When everyone needs 20% down, price may be more of an issue, and so people who have un-renovated homes to sell will be told not to bother renovating: the goal will be to keep the price as low as possible, or as fluj noted, under the jumbo-conforming limits. That can change the way properties are marketed, as anything over the limits requires the buyer to come up with a higher down payment.
Finally, stuff that’s 10-15 years old is now starting to look dated. So a property that may have appeared to be in the renovated camp will soon fall in the older camp.
Thanks FSBO. Doesn’t really look like any sort of trend – there’s really too few observations to conclude anything.
Still, I for one am actually pretty surprised that reported $psf is flat since 2004. Again, though, I don’t think it’s possible to conclude too much, especially in this segment where as you note variability is high and numbesr of data observations are low.
Eddy – your A/B summary matches what I’ve been seeing as well. I’m part of the minority looking for a type-A who’s not a contractor or flipper and got outbid on those pros who could accurately compute and produce profit by upgrading to a B.
The movement from A to B isn’t irreversible. B’s gradually decay back to A’s over time and perhaps because that rate is so slow compared to flipping A->B that this reversion is imperceptible. Prop 13 has a lot to do with this slow reversion.
The really well done remods will depreciate/decay quite slowly. However the superficial flips will rapidly revert to “A” properties. I’ve seen plenty of cases where moisture intrusion problems were simply masked by paint, flooring, or sheet rock. The original chronic moisture problem persists but the new owners of these properties won’t find out until a few wet seasons take their toll. I predict that there will be many new homeowners who find that their “MBR down” is not livable and really only good for storage for stuff that can handle dampness, much like the basement it originally was. Unfortunately enough time will have passed that there won’t be any recourse to recover damages from the contractor or seller.
Is it just me, or does everyone else read Sparky’s comments three or four times and still wonder what the point is…….
I don’t want to sound mean, I just don’t understand.
My only comment on this thread, was questioning the editor’s note to start the article that industry statistics will count this as appreciation. My point being that Case/Shiller, for example, won’t count this data point at all. It appreciated too much, therefore is ommitted from there data (per there formula).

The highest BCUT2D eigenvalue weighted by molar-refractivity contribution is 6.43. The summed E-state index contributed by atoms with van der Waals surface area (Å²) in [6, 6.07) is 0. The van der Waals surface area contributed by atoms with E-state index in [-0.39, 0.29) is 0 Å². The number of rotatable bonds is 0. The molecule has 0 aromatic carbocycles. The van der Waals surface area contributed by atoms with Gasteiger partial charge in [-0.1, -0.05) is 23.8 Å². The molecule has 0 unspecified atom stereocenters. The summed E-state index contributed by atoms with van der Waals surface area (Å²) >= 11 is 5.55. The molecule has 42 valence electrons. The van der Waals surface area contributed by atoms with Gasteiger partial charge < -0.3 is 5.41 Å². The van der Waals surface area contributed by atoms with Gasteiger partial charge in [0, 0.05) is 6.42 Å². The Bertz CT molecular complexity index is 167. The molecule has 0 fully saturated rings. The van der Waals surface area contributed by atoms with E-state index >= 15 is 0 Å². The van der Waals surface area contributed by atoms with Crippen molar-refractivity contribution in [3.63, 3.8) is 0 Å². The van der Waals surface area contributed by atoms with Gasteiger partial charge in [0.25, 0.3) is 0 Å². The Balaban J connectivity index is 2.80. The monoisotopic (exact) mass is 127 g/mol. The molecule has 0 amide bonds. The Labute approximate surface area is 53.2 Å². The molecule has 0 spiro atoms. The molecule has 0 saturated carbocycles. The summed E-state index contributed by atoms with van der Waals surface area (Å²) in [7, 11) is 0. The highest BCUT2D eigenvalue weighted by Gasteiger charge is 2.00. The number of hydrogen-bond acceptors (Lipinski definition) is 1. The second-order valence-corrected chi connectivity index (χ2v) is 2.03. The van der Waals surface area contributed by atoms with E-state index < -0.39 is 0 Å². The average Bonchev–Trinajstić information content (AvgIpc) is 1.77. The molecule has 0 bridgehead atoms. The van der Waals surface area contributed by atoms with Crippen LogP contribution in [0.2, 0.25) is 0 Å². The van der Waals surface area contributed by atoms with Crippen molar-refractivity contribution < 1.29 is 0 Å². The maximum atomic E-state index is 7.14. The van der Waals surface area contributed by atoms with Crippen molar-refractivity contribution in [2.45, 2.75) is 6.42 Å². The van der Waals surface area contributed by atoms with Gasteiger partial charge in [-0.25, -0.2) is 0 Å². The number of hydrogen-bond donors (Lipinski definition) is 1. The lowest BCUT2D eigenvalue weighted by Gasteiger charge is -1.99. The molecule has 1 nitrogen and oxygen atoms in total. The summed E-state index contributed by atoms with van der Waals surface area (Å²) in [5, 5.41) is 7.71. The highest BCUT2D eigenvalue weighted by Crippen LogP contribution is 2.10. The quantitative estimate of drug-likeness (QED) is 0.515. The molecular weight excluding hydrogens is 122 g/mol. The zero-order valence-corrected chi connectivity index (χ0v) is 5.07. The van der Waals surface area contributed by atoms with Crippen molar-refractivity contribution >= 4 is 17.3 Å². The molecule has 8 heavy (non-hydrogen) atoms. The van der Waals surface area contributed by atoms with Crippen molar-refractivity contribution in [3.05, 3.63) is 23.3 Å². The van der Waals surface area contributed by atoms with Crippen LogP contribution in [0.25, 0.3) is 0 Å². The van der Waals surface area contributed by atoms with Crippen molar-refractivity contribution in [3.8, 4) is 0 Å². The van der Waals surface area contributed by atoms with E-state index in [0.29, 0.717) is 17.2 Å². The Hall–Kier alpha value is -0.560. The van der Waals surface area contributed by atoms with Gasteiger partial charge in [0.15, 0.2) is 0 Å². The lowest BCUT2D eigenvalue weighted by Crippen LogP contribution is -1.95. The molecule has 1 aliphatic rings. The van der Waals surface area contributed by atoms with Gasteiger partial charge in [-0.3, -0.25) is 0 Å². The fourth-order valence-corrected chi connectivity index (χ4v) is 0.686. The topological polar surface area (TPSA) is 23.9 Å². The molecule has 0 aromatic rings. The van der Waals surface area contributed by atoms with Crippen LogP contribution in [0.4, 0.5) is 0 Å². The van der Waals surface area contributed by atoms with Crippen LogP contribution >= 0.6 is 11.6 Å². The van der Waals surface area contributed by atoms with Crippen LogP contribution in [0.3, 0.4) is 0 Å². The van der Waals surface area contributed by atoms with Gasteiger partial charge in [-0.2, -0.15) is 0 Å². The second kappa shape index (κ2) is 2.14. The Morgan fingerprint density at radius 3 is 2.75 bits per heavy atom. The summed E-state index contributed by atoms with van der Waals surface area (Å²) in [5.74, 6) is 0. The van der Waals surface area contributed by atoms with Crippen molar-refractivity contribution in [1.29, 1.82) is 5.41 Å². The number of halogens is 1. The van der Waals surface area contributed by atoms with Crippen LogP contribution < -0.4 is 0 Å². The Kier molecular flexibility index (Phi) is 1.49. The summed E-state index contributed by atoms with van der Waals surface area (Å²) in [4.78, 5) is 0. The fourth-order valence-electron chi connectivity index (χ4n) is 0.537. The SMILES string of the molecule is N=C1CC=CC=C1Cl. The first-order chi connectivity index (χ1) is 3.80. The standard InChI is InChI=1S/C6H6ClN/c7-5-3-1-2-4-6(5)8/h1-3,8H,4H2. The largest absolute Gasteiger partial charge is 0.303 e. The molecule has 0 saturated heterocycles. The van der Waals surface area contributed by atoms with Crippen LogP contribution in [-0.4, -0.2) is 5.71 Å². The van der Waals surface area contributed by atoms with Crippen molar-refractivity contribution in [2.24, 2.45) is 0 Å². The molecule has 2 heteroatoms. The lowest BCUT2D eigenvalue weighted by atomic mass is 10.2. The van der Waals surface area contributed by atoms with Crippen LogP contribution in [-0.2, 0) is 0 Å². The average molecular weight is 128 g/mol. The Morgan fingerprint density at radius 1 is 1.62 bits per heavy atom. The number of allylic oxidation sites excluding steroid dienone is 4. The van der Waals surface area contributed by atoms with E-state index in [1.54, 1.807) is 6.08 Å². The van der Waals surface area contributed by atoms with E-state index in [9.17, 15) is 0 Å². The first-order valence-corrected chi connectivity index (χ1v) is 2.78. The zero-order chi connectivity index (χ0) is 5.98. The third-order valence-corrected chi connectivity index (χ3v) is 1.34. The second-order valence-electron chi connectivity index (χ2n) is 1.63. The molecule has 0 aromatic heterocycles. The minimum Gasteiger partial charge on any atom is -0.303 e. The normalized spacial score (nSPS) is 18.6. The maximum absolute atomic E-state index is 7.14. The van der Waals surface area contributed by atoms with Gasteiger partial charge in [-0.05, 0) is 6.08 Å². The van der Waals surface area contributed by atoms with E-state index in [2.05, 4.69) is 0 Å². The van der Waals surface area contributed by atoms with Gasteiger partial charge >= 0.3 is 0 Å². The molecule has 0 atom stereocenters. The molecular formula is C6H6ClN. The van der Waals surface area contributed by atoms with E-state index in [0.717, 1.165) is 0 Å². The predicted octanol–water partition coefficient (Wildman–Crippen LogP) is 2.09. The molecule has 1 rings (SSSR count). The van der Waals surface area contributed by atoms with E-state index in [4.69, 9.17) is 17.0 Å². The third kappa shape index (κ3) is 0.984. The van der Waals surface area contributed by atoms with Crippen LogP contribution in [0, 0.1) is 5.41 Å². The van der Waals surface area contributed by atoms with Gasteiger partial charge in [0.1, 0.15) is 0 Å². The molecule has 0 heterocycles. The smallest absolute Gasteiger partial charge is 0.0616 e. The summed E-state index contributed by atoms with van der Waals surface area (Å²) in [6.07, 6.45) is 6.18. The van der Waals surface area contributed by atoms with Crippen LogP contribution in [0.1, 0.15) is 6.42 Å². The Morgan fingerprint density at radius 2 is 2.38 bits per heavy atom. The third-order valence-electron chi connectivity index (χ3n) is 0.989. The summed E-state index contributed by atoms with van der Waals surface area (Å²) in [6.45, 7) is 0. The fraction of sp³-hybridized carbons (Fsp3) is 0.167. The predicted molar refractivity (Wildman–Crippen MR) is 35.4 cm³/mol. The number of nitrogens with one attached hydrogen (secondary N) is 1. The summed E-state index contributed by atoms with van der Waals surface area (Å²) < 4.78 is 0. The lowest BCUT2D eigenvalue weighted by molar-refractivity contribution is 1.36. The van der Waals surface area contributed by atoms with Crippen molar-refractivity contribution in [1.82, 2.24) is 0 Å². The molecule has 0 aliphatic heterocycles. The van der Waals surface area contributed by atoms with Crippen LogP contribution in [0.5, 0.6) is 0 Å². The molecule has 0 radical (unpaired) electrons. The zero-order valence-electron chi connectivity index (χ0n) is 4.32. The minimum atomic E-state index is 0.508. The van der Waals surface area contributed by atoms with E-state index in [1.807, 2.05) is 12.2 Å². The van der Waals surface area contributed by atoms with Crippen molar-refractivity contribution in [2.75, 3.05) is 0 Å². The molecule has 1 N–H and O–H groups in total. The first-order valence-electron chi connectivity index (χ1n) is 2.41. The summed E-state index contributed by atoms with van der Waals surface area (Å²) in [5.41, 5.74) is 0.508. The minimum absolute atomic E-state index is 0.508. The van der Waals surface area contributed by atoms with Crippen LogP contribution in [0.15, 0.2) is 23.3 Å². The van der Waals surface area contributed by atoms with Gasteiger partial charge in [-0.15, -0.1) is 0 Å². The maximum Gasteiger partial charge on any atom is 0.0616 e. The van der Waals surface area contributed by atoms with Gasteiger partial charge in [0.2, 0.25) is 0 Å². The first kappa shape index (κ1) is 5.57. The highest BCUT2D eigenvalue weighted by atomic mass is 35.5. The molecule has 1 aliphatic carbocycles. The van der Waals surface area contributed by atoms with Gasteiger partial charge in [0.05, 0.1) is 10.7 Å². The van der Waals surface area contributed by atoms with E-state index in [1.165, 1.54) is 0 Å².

Ex-Sfer answered the question with MLS and realtors. I think that they would show the square footage change, and therefore it wouldn’t show as pure appreciation there either.
Again I will ask if anybody on here could actually say they think this house sells for $761 a foot today if it had never been developed. No. More like 900. There is your appreciation.
Fluj, do you have pictures of the interior before the remodel? If so, could you provide a link? If not, what are you basing your opinion on? I’m not sure how you expect people to guess at prices if we don’t even know what the place looked like.
No, I don’t. Again it went for 761 a foot, gmh, with big Alcatraz views out the back. The North Point properties behind and below are quite a ways downhill and Alcatraz would have been unobstructed. Plus the lot is 30 X 137.5. So imagine a hovel. Think a corrugated tin quonset hut sells for 761 a foot, there on that lot, now? I don’t.
Fluj, Okay, you answered your own question: none of us actually has any information at all, so no one is willing to make a totally uninformed guess. Incidentally, if the place wasn’t nice, having a tin hut could increase the sales price of the lot, since it could cost less to just start fresh rather than to totally gut/demolish the old place.
Plus a tin hut would naturally go for more $/sq ft since it has so few square feet. The square footage of the structure is basically irrelevant at that point (if you’re planning to gut or demolish), so it doesn’t even make sense that you’re trying to focus on it as a statistic.
I actually found pictures of the property before the last sale, from 2003. It looks like your typical cosmetic fixer. I see what you mean. Hazharding an uniformed guess — why do it? That makes sense. The thing is that my question was more rhetorical in nature anyway. There was a tremendous runup from 2004 to 2008, anyway, and that much isn’t really debatable. Here’s another. Would a high 4Ms property on this stretch of Bay even have existed in 2004? I don’t think so.
Comments are closed.